So there’s this guy.
We’ll call him Nameless. Nameless because I literally stopped writing just before that last sentence and spent 15 minutes trying to think of an appropriate pseudonym, but nothing worked. He just is. He’s a confusingly attractive person; an author, a sort of introvert, an artist, a tech geek, a well-read intellectual snob, a phenomenal car-singer, a time-stopper…and just…cozy. But he’s wonderful and one of my favorite people on the planet. Anyway, last year, Nameless told me, “you’re like… a fat girl…”
I wanted to punch him. Once for me, and about 80 more times for all the big beautiful ladies out there.
But I let him continue, “No, you’re not fat but you’re like one of those insecure women that just want to be touched, or loved, or noticed. When I hug you, you react like you haven’t been hugged in years.”
That stung. It was kinda true.
It took me this long – yes, a full Earth’s rotation of the sun – to see it. I’ve been starving for unconditional companionship. The kind where I am accepted for all my goof, SNL-host wannabe-ness, full-sleeve tattoo dreams, dredlocks, quirks, wild ambitions and nerdish tendencies.
I looked (and still do) for it from my mother. Fail. My father. Extra fail. My husband. Super fail. And now I had been trying to make up for lost time by this sort of speed dating, desperately seeking connection to another human. Epic fail. Ok, not-so epic fail; oddly enough it has been incredibly healing in many ways.
As a mother, my most passionate task is to always exhibit to my boys the no-strings-attached agape-love I never received.
It is also my job to love myself unconditionally and treat myself like a great prize to be won. My job. Mine. Just learned that. That right there. That’s the moral.
I’ve said comically before, screw this, I’ll date myself. But really. Truly. I need to date myself. I need to love myself first. I need to be my own hero.
So, here’s my storm: I’m going to tell my own story. Not just glamorize ridiculous past dates like I have been. But really tell my story. All of it. From the beginning. From my mother teaching me to pinch my nose when I was four years old so it wouldn’t get too wide, to never feeling thin enough to be on national television in a bikini; from my father never being around to having my husband tell me I look ridiculous and need to be more like Michelle Obama. I have a voice that needs to be heard. It is not meant to shame or embarrass; it is meant to inspire, empower and heal — not just myself, but others. There are many sides to every story, and I’m not ashamed of mine anymore.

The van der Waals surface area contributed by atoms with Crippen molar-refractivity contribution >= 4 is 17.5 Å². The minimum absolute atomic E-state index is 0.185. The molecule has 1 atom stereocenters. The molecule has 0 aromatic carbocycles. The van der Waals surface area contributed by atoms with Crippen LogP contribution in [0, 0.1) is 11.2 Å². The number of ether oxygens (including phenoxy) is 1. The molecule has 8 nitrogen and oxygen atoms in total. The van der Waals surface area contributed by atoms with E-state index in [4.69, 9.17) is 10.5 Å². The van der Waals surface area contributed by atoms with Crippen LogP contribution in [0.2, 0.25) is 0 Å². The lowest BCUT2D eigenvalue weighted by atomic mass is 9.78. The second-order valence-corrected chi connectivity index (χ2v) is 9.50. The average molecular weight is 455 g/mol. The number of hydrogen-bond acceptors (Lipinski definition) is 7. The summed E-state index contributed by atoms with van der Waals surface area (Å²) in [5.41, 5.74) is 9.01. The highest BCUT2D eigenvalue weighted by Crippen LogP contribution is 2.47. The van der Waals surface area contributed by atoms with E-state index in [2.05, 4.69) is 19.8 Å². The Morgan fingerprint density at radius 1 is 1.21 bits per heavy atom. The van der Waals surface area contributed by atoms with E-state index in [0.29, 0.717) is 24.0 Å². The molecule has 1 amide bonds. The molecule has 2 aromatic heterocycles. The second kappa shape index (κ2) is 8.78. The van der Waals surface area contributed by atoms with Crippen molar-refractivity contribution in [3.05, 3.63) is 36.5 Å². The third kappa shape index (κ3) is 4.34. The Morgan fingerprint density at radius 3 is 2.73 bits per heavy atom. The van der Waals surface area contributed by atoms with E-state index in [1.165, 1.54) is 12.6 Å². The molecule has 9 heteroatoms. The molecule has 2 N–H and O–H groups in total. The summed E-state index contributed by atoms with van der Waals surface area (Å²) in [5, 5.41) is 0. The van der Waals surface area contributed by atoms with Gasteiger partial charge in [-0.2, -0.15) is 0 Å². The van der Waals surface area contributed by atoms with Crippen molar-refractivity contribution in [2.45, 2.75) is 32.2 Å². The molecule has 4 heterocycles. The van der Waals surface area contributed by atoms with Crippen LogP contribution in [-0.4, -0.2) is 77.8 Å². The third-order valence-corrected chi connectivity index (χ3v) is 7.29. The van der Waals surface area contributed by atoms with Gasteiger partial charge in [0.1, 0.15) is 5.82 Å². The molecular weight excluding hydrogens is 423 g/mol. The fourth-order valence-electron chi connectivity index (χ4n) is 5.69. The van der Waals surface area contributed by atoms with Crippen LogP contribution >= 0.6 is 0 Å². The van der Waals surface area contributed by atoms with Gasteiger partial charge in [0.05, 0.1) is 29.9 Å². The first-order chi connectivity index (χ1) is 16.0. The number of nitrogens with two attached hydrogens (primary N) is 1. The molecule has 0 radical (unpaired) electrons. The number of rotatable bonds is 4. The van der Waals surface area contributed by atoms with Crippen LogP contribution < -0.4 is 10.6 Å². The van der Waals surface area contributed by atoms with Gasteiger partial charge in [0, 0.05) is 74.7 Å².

It is called Eighty-Five Cents, and I hope to complete it in 2015.
It took my life getting wrecked, me ignoring my calling, my life getting second-wrecked, and me being willing to be an open book for me to really be ready to love me, let go of the hurt, and realize that I’m not the only normal person out there struggling to acknowledge their own value in this world.
I know it’s a little cheesy to end on the Frozen note, but really…have you actually listened to these words?
The fears that once controlled me can’t get to me at all.
It’s time to see what I can do
Test the limits and break through.
No right. No wrong.
No rules for me. I’m free.
I’m one with the earth and sky.
You’ll never see me cry.
Here I stand.
And here I’ll stay.
I’ll rise like the break of dawn.
That perfect girl is gone.
Let the storm rage on.